For client artwork, I save a lot of versions of files. Enough so that I got tired of manually incrementing the file names when saving JPEGs from Photoshop and decided to see if Hazel could automate this for me. It wasn’t apparent how to do this at first, but the Hazel developer steered me in the right direction. Here’s how to do it.
First, set up a rule as follows:
The key attribute here is the “#” token. You can click on it to set the number pattern for as many digits as you like. I prefer two digits for visually tidy file names in the Finder.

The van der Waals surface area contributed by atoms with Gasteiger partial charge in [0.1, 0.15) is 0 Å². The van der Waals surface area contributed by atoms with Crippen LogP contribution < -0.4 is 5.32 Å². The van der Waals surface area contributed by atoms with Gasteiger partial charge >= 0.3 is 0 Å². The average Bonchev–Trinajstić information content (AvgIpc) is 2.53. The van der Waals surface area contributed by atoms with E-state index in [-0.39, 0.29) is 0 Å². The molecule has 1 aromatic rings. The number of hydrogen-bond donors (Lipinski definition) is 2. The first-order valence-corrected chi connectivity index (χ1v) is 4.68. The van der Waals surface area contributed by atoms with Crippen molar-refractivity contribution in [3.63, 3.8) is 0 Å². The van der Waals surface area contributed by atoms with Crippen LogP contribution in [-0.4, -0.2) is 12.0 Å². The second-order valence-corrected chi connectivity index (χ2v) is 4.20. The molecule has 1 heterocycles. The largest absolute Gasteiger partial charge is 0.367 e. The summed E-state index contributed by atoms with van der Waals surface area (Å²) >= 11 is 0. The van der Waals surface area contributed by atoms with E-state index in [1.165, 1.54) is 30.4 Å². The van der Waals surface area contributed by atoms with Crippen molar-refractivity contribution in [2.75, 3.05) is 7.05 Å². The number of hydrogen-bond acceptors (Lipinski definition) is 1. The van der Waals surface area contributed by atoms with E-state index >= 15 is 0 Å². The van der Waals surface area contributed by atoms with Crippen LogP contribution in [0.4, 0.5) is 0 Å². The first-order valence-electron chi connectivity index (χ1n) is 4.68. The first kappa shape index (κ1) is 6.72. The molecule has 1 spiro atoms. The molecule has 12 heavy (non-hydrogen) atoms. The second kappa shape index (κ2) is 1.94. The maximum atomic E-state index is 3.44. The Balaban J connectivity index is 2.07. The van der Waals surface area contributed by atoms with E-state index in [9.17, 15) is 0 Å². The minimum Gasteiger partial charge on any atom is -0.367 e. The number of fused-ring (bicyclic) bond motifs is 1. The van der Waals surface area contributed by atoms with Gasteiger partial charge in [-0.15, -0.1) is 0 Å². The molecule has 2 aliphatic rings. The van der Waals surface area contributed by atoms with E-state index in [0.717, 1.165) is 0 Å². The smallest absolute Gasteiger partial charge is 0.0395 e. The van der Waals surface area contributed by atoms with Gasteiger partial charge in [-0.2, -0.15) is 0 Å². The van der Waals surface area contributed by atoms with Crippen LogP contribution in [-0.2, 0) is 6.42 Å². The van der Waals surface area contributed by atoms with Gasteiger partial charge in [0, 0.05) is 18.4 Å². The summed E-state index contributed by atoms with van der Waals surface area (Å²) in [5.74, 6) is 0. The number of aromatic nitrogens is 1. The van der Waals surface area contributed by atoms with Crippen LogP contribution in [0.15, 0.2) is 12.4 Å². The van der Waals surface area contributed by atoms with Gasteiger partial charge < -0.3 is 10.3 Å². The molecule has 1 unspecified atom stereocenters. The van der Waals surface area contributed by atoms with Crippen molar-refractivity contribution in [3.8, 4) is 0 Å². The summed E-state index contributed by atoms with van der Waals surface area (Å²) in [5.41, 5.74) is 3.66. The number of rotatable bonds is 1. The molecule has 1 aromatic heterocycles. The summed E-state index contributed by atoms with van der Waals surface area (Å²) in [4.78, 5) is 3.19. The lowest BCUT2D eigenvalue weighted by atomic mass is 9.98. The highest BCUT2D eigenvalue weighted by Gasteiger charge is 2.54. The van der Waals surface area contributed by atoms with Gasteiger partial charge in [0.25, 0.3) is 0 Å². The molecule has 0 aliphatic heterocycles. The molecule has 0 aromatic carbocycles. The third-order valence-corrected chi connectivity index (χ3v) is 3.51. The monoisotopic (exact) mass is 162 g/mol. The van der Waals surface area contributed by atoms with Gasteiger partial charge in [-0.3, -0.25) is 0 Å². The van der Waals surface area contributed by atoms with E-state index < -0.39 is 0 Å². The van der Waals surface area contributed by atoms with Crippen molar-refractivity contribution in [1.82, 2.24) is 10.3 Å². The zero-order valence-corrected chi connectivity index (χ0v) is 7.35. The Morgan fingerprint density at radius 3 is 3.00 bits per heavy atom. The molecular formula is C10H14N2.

In my case, my files are all saved as “filename-sketch.jpg” when I Save For Web from Photoshop. This saves a .jpg file in the project folder as “filename-sketch.jpg”, which matches the Hazel rule, and it transforms the filename into “filename-sketch-v01.jpg”, and then increments the numbers for each successive .jpg saved to that folder matching the filename pattern in the Hazel rule.
One minor limitation is that Hazel seems to keep its own system to do this, meaning if you delete a file that it has renamed and save a new file that matches the pattern, it will increment based on the last time the rule ran. In other words, if you delete the file Hazel renames as “filename-sketch-v02.jpg”, the next file will be renamed “filename-sketch-v03.jpg”. I can’t really see any way for Hazel to avoid this.